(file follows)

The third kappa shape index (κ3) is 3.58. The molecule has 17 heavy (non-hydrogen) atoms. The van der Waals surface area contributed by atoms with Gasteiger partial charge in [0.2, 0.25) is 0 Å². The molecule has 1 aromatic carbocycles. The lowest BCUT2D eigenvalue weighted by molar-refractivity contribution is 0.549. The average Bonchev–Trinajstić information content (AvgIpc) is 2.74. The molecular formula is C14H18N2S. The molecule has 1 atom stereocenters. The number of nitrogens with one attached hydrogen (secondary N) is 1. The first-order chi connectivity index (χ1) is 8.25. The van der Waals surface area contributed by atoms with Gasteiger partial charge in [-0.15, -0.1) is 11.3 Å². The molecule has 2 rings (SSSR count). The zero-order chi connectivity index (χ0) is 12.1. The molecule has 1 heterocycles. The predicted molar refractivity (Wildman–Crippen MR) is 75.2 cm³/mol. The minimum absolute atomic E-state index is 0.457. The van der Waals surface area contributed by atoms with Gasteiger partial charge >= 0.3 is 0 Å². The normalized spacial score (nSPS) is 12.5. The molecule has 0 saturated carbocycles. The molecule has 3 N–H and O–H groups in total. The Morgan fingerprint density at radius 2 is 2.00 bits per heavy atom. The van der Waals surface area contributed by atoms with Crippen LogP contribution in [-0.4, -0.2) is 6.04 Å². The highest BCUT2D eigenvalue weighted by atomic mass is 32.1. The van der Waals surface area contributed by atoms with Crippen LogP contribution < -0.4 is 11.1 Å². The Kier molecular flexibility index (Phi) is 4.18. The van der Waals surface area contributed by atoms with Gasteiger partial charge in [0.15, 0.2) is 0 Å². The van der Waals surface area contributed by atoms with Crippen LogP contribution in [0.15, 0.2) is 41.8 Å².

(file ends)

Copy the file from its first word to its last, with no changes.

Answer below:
The third kappa shape index (κ3) is 3.58. The molecule has 17 heavy (non-hydrogen) atoms. The van der Waals surface area contributed by atoms with Gasteiger partial charge in [0.2, 0.25) is 0 Å². The molecule has 1 aromatic carbocycles. The lowest BCUT2D eigenvalue weighted by molar-refractivity contribution is 0.549. The average Bonchev–Trinajstić information content (AvgIpc) is 2.74. The molecular formula is C14H18N2S. The molecule has 1 atom stereocenters. The number of nitrogens with one attached hydrogen (secondary N) is 1. The first-order chi connectivity index (χ1) is 8.25. The van der Waals surface area contributed by atoms with Gasteiger partial charge in [-0.15, -0.1) is 11.3 Å². The molecule has 2 rings (SSSR count). The zero-order chi connectivity index (χ0) is 12.1. The molecule has 1 heterocycles. The predicted molar refractivity (Wildman–Crippen MR) is 75.2 cm³/mol. The minimum absolute atomic E-state index is 0.457. The van der Waals surface area contributed by atoms with Gasteiger partial charge >= 0.3 is 0 Å². The normalized spacial score (nSPS) is 12.5. The molecule has 0 saturated carbocycles. The molecule has 3 N–H and O–H groups in total. The Morgan fingerprint density at radius 2 is 2.00 bits per heavy atom. The van der Waals surface area contributed by atoms with Crippen LogP contribution in [-0.4, -0.2) is 6.04 Å². The highest BCUT2D eigenvalue weighted by atomic mass is 32.1. The van der Waals surface area contributed by atoms with Crippen LogP contribution < -0.4 is 11.1 Å². The Kier molecular flexibility index (Phi) is 4.18. The van der Waals surface area contributed by atoms with Gasteiger partial charge in [0.15, 0.2) is 0 Å². The van der Waals surface area contributed by atoms with Crippen LogP contribution in [0.15, 0.2) is 41.8 Å².